The cathedral was filled and we had front row seats - quite a Sunday service. This particular mass was with Gregorian Chant, so the mass consisted on French, Latin, and Greek - and we were confused before.

St. Mary's Cathedral in Covington, Kentucky - we I photograph weddings occasionally, is actually a smaller replica of the famous French version. Check the link to see the similarities.

Again - a great experience!

Napoleon - Resting in Peace

Our last full day in Paris - we started a little stroll around town, just taking it easy. Then there it - was a Metro station (that's subway in France) and we off on another adventure - let's check out Napoleon Bonaparte's grave. This, by the way, is not to say that the Metro experience was not an adventure unto itself. Anyway we were off.

This “hotel” was built as a military hospital for wounded soldiers in 1671. It housed more than 6,000 soldiers then and even today a few dozen soldiers still live within the facilities. In the center is again a magnificently beautiful church, gorgeous altar, and breathtaking ceiling, with an amazing golden dome. The dome is 351 feet high and can be seen from all over Paris.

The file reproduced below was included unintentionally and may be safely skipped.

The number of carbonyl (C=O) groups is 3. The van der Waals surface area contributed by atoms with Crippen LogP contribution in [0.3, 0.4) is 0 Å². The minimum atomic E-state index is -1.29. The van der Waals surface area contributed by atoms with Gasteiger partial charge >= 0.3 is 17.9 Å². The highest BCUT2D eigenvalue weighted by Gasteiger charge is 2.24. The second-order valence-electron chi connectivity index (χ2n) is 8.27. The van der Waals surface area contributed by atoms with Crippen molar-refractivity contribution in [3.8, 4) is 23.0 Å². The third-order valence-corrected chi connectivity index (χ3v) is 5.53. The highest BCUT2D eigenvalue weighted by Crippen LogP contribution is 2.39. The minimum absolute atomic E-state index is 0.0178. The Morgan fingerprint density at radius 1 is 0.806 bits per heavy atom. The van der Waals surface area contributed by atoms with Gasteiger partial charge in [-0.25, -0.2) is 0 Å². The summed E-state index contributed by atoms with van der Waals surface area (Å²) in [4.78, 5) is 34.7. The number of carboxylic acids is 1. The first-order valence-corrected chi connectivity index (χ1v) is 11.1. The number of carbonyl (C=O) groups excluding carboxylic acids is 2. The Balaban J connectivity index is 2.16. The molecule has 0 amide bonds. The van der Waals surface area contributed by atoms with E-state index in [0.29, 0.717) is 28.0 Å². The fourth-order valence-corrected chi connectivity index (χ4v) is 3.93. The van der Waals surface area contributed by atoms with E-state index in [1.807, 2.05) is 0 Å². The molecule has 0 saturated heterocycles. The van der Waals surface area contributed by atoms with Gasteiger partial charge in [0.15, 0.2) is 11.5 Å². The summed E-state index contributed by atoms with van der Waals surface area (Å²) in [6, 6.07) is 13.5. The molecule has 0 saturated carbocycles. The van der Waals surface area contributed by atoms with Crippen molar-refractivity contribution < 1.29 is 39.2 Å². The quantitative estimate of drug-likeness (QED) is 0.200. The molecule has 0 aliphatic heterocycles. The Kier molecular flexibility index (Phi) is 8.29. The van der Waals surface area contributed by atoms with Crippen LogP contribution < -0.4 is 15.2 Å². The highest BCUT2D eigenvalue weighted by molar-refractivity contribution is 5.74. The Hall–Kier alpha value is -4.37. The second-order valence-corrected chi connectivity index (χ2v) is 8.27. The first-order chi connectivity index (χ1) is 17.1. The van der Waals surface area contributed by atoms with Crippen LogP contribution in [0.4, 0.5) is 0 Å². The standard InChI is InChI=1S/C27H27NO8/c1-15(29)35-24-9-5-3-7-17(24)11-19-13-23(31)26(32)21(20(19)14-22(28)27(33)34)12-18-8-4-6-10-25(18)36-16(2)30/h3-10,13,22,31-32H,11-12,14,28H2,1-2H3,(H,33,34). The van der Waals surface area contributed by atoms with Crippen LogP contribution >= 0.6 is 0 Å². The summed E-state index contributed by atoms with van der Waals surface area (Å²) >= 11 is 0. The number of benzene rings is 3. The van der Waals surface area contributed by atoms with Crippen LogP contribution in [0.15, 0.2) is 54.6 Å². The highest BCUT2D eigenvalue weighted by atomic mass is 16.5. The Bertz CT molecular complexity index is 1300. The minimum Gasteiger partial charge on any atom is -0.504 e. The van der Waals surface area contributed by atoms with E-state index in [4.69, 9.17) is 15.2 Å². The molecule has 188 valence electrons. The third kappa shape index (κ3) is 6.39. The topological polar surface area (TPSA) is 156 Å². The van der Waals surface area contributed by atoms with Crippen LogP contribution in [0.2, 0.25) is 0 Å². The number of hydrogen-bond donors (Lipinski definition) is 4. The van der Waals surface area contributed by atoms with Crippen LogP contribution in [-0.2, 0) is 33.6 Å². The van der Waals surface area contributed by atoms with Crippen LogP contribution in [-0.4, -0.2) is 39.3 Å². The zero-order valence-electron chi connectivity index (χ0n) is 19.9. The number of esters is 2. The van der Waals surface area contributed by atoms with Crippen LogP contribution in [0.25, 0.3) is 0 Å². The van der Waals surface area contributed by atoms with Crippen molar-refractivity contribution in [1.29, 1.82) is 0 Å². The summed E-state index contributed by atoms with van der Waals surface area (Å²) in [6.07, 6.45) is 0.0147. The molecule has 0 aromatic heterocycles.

Napoleon Bonaparte’s body rests in grandeur in the crypt directly below the golden dome of the Dome Church. It is a magnificent tribute to whom the French consider their greatest military leader.

As with so many of the buildings and places of historical interest throughout Paris, the Hotel des Invalides includes a museum, this one dedicated to the military history from WWI and WWII and well sculpted beautiful gardens completes the area.
Enjoy the show - subway and all.

The Beautiful Eiffel Tower

We left the the Louvre about 9 P.M.(that's 3 A.M. back home) and walked to the Eiffel Tower - about an hour. This might seem like a long walk, but in Paris at dusk, it is not. Everywhere you look, there is something beautiful to see.

Known as the most recognizable symbol of Paris, the Eiffel Tower was very impressive. It stands 1,050 feet high and can be seen from all over the city.

We arrived at 10:00pm just in time to view the amazing light show that is performed for only 10 minutes every hour. Perfect timing for some great photographs!

View From the Top